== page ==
2011 Annual Report
1a.Objectives (from AD-416)
We propose to use greenhouse inoculations to evaluate the susceptibility of Juglans and Juglandaceae germplasm to Thousand Cankers disease. The immediate goal is to evaluate the potential risk posed by Thousand Cankers disease to NCGR core collections in Davis, Corvallis, and Somerville. All data, including information concerning variation in resistance within species will be communicated to the NCGR curators who will add it to the GRIN database. They may also choose to: .
1)Pursue funding for additional evaluation of susceptible species and families within existing collections;.
2)Begin additional research related to protection of existing collections where necessary;.
3)Begin evaluation of the need to backup existing collections if they are threatened by Thousand Cankers disease; and.
4)Add genotypes to their collections if useful variability in susceptibility is detected.
1b.Approach (from AD-416)
One–year-old woody seedlings (1-0 nursery stock or its equivalent) of J. californica, J. nigra, J. regia, J. ailantifolia, J. cinerea, J. major, J. hindsii, J. microcarpa, Paradox rootstocks, C. illinoinensis, C. aquatic, C. ovata, and C. texana approximately 0.5-1 cm diameter at ground level will be used for pathogenicity tests. J. major is included in the study as a control, since it is a host for P. juglandis but is not usually killed by Geosmithia. Dormant trees will be planted in 3.8-liter pots in a commercial nursery mix and placed in a greenhouse at Colorado State University. Inoculations will be made after the trees resume growth and leaves have fully emerged. Two isolates each of Geosmithia will be grown for 10 days on 1/2 strength PDA. Inoculations will be made by slicing down through the bark with a sterile scalpel at three sites on each stem. Resulting wounds are approximately 0.5-1.0 cm wide and 1 cm long with the flap of bark still attached to the stem at the base of the wound. A plug of sterile 1/2 strength PDA approximately 0.5 cm2 will be inserted under the bark flap and against the wood on the middle wound on each tree. An agar plug of similar size but colonized by one of the fungal isolates will then be inserted under the bark flap on the top and bottom wound. Four to 18 trees of each taxa will be inoculated with each isolate. All wounds will be sealed with Parafilm(R) and the trees will be randomly placed on a greenhouse bench. The Parafilm(R) will be removed after 3 wk. After 8 wk, all trees will be harvested and the outer bark shaved from the wounds with a sterile scalpel to expose the extent of bark colonization. The length and area of discolored tissue will be recorded and compared to cankers on the susceptible J. nigra and the control species J. major.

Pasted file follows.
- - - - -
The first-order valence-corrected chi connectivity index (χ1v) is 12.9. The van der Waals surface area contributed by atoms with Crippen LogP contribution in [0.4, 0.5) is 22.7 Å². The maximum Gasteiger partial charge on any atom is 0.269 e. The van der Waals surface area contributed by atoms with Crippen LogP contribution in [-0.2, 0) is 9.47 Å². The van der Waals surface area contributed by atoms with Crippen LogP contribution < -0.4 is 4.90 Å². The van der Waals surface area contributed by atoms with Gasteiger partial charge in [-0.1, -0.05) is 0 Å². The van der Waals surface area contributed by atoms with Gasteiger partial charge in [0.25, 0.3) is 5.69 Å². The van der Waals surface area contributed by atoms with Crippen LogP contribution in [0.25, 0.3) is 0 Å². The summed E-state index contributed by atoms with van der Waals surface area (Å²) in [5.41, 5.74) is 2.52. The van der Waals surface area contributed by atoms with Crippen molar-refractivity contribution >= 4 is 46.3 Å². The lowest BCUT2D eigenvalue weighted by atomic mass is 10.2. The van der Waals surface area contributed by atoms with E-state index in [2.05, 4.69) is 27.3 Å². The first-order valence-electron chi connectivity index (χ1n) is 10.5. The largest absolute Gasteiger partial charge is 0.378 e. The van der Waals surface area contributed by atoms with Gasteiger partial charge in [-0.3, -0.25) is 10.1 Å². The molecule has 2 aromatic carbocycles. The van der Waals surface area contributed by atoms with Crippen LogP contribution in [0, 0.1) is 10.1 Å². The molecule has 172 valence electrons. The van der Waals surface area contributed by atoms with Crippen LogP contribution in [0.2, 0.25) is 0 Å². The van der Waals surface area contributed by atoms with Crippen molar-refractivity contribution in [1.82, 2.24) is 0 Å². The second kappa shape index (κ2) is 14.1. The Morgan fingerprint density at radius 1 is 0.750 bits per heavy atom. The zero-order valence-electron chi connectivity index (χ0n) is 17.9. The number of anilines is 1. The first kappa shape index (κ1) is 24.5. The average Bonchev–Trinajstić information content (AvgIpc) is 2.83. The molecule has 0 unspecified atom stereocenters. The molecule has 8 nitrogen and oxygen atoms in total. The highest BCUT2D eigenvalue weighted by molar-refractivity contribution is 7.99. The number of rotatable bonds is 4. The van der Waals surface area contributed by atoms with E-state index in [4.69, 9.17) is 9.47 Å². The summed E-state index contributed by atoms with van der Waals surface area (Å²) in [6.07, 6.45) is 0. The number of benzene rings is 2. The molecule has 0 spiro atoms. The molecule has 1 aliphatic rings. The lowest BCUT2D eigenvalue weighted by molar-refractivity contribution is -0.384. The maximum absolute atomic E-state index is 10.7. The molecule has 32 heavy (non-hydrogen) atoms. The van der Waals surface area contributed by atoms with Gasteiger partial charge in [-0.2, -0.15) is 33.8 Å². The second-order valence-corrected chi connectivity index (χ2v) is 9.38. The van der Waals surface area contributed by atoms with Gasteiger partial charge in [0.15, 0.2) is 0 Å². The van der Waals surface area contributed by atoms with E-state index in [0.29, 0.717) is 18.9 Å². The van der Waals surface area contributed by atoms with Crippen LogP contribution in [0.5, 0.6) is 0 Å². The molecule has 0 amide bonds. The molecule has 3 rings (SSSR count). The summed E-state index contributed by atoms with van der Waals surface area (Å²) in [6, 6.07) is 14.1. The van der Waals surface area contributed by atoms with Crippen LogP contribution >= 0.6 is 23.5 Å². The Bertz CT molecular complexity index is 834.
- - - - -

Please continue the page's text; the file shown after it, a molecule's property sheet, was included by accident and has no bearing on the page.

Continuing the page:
If there are space, labor, or time constraints in the completion of the research, the cooperator will consult with the chair of the Juglans CGC and the other PIs to determine how many trees of each species to inoculate and evaluate. The goal will be to obtain clean, replicated data from as many taxa as possible, with priority given to those genotypes currently in NCGR repositories.
The goal of this project is to evaluate the susceptibility of Juglans and Juglandaceae germplasm to thousand cankers disease. At the request of colleagues working with Juglans, seed nuts and herbarium vouchers were collected from several Texas populations of Juglans microcarpa, J. major, and J. nigra, some previously undocumented, for the purpose of providing germplasm for use in the National Clonal Germplasm Repository at Davis, CA. Samples were characterized for morphological descriptors of nuts and leaves, revealing considerable overlap between species. DNA was extracted from each individual and evaluated using molecular markers developed for use in the sister genus Carya (pecan). The data obtained showed distinct genetic differences among the species. Herbarium voucher specimens of Texas Juglans species at the Tracy Herbarium (Texas A&M University) and The University of Texas Herbarium were annotated. Results of that information were combined with those of collection trips and used to revise the distribution map of Juglans in Texas. No evidence of thousand cankers disease was found. This research, as it progresses, will continue to make important contributions in understanding the potential sensitivity of native tree species to potentially devastating diseases vectored by resident insect populations; such understanding may help prevent the spread of pests to associated orchard crops.
The ADODR of this project and the cooperator maintain regular communication by phone and e-mail, where progress of the work is discussed and evaluated, and where solutions to work impediments are developed. The ADODR and the cooperator periodically meet face-to-face (at scientific meetings, etc.) to discuss research priorities and the overall direction and progress of the work.